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SEC Wants to Stem Liquidity Risk of Open-End Funds, ETFs

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The Securities and Exchange Commission issued for public comment Tuesday a new rule requiring open-end investment companies, including mutual funds and exchange-traded funds, to establish a liquidity risk management program tailored to their specific portfolio and risks.

Under the plan, which SEC Chairwoman Mary Jo White said furthers the agency’s focus on regulating the asset management industry, open-end funds would also be allowed to use “swing pricing” under certain circumstances and “enhance disclosures” about the liquidity of a fund’s holdings and its liquidity risk management practices.

“Changes in the modern asset management industry call on us to now look anew at liquidity management in funds and propose reforms that will better protect investors and maintain market integrity,” White said during the open meeting at SEC headquarters in Washington.

White noted the “defining feature” of so-called open-end funds is that investors can redeem their shares on each business day and must receive their assets within seven days. “Many funds promise – and many investors expect – to receive their assets even more quickly.”

Since liquidity is therefore “essential,” she continued, “a fund must manage the liquidity of its portfolio to ensure that redemption requests can be fulfilled in a timely manner while also minimizing the impact of those redemptions on the fund’s remaining shareholders.” Poor liquidity management, she added, “can dilute existing shareholders’ interests, negatively impact the value of the fund’s assets or the fund’s risk profile, or cause an ETF’s share price to diverge from the value of its underlying securities.”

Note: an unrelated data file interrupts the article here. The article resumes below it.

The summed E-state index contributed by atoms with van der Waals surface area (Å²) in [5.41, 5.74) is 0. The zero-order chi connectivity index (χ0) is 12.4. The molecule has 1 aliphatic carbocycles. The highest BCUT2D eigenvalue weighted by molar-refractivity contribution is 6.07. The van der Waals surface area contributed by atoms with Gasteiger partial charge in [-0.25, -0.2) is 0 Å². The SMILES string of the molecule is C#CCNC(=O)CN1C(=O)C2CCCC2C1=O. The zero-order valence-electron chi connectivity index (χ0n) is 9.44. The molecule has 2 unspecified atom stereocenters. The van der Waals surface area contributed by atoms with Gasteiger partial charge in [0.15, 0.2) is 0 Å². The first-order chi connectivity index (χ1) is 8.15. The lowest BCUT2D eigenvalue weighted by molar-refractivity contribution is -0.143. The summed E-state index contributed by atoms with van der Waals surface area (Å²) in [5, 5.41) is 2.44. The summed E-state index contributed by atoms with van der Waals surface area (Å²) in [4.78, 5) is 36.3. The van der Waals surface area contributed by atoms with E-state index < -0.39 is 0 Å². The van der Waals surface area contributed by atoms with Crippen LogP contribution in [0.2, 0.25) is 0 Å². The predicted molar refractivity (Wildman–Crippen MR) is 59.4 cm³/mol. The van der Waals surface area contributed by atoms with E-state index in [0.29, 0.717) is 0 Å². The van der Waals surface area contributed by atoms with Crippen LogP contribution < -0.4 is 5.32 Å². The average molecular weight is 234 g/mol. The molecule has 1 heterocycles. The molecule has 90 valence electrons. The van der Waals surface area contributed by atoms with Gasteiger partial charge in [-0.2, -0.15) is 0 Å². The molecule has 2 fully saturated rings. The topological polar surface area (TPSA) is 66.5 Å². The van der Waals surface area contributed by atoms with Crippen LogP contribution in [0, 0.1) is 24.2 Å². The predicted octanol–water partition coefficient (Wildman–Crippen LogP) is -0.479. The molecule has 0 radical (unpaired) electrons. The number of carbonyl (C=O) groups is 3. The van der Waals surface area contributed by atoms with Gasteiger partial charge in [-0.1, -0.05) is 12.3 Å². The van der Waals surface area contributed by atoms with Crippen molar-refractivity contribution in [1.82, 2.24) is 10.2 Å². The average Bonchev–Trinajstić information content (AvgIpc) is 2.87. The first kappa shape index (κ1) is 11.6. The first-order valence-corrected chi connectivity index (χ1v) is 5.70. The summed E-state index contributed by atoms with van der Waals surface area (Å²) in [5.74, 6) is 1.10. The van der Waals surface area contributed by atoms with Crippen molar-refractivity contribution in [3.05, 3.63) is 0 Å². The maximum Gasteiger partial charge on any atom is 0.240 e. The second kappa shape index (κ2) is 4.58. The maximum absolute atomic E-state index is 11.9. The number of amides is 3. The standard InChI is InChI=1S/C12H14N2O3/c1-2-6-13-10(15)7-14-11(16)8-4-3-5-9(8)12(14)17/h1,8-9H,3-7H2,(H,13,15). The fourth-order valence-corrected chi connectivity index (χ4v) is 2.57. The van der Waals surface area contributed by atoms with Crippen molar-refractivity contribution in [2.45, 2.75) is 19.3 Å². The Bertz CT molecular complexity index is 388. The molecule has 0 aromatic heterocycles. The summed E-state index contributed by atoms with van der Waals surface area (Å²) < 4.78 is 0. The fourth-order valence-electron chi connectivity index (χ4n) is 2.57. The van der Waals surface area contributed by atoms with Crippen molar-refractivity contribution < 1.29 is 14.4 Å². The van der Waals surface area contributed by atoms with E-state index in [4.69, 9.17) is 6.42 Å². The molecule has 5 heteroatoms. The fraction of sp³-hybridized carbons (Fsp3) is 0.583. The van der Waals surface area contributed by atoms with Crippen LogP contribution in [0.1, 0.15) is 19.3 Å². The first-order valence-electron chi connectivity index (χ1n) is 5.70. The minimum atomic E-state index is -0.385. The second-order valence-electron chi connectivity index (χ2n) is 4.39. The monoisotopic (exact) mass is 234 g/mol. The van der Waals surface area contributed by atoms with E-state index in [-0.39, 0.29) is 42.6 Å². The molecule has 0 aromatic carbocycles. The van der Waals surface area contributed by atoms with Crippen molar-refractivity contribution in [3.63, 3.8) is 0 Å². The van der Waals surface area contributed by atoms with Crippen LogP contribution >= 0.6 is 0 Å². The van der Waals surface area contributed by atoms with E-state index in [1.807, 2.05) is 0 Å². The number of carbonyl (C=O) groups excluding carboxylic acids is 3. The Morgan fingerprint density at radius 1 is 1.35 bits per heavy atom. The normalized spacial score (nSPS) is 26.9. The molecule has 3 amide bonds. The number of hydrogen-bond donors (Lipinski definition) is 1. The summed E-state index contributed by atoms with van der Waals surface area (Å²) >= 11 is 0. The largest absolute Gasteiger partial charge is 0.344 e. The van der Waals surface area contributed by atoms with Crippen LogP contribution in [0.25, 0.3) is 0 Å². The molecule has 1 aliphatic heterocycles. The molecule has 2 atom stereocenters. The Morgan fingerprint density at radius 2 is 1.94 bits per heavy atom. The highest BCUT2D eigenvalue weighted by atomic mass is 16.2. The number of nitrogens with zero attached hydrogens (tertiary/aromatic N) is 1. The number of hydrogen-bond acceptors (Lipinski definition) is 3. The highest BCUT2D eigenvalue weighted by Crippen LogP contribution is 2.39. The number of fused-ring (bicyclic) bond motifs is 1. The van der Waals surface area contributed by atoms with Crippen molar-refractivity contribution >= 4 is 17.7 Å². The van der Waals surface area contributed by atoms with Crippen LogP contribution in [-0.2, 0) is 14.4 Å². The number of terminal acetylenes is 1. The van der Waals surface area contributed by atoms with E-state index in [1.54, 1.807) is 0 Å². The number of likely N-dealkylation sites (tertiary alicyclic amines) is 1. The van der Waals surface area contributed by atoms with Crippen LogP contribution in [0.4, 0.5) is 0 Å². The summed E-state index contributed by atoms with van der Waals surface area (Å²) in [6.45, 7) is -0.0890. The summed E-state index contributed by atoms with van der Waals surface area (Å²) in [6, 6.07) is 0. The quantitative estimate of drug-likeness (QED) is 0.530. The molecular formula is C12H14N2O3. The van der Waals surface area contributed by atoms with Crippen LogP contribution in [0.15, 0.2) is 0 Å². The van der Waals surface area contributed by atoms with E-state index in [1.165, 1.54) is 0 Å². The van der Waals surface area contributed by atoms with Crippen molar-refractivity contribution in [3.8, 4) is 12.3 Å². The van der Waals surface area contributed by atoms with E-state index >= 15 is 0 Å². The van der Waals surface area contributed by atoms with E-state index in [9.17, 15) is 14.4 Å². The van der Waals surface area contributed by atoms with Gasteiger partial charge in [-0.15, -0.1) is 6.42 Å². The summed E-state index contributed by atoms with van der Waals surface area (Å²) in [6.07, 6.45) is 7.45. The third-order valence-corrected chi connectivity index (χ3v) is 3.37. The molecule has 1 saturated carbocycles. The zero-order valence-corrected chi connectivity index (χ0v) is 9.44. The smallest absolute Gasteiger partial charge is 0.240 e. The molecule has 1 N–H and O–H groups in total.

A fund’s liquidity risk management program would be required to contain the following:

— Classify the liquidity of fund portfolio assets based on the amount of time an asset would be able to be converted to cash without a market impact;

— Assess as well as conduct periodic review and management of a fund’s liquidity risk; 

— Establish a fund’s three-day liquid asset minimum, and board approval and review. 

— Codify the 15% limit on illiquid assets included in current Commission guidelines.

The SEC’s proposed rule would also provide a framework under which mutual funds could elect to use “swing pricing” to effectively pass on the costs stemming from shareholder purchase or redemption activity to the shareholders associated with that activity. 

Swing pricing would enable mutual funds, subject to board approval and oversight, to reflect in a fund’s net asset value (NAV) costs associated with shareholders’ trading activity, and “is designed to protect existing shareholders from dilution associated with shareholder purchases and redemptions and would be an additional tool to help funds manage liquidity risks,” the agency states. The SEC oversees registered investment companies with combined assets of approximately $18.8 trillion and RIAs with approximately $67 trillion in regulatory assets under management, White noted. At the end of 2014, 53.2 million households, or 43.3% of all U.S. households, owned mutual funds.  

Mutual funds and other open-end funds have grown to hold more than $15 trillion of investor assets, White continued, adding that fund industry is now using more funds that rely on securities that tend to be less liquid, such as high-yield bond funds, emerging market equity and debt funds, and funds with alternative strategies.

Foreign bond and equity funds, for example, “have grown steadily from approximately 11% of total industry assets in 2000 to more than 17% in 2014,” White noted. In addition, the assets of funds with alternative strategies grew from approximately $365 million to $334 billion from 2005 to 2014.

“With such changes come new challenges,” White said. “These funds offer investors additional investment options, but they can also increase the complexity and potential risks of fund portfolios and operations.”

The proposal is out for a 90-day comment period.

SEC Commissioner Daniel Gallagher noted that the plan also includes a “scaled compliance period” for smaller funds. Gallagher will leave his post as a commissioner by Oct. 2.

“A scaled compliance period allows smaller funds a longer period to implement necessary changes to their systems and procedures,” Gallagher said. “I hope and expect that the Commission will continue to recognize the challenges faced by smaller funds in future investment company rulemakings.”

— Check out SEC Fines First Eagle, Affiliate $40 Million for Improperly Charging Shareholders on ThinkAdvisor.

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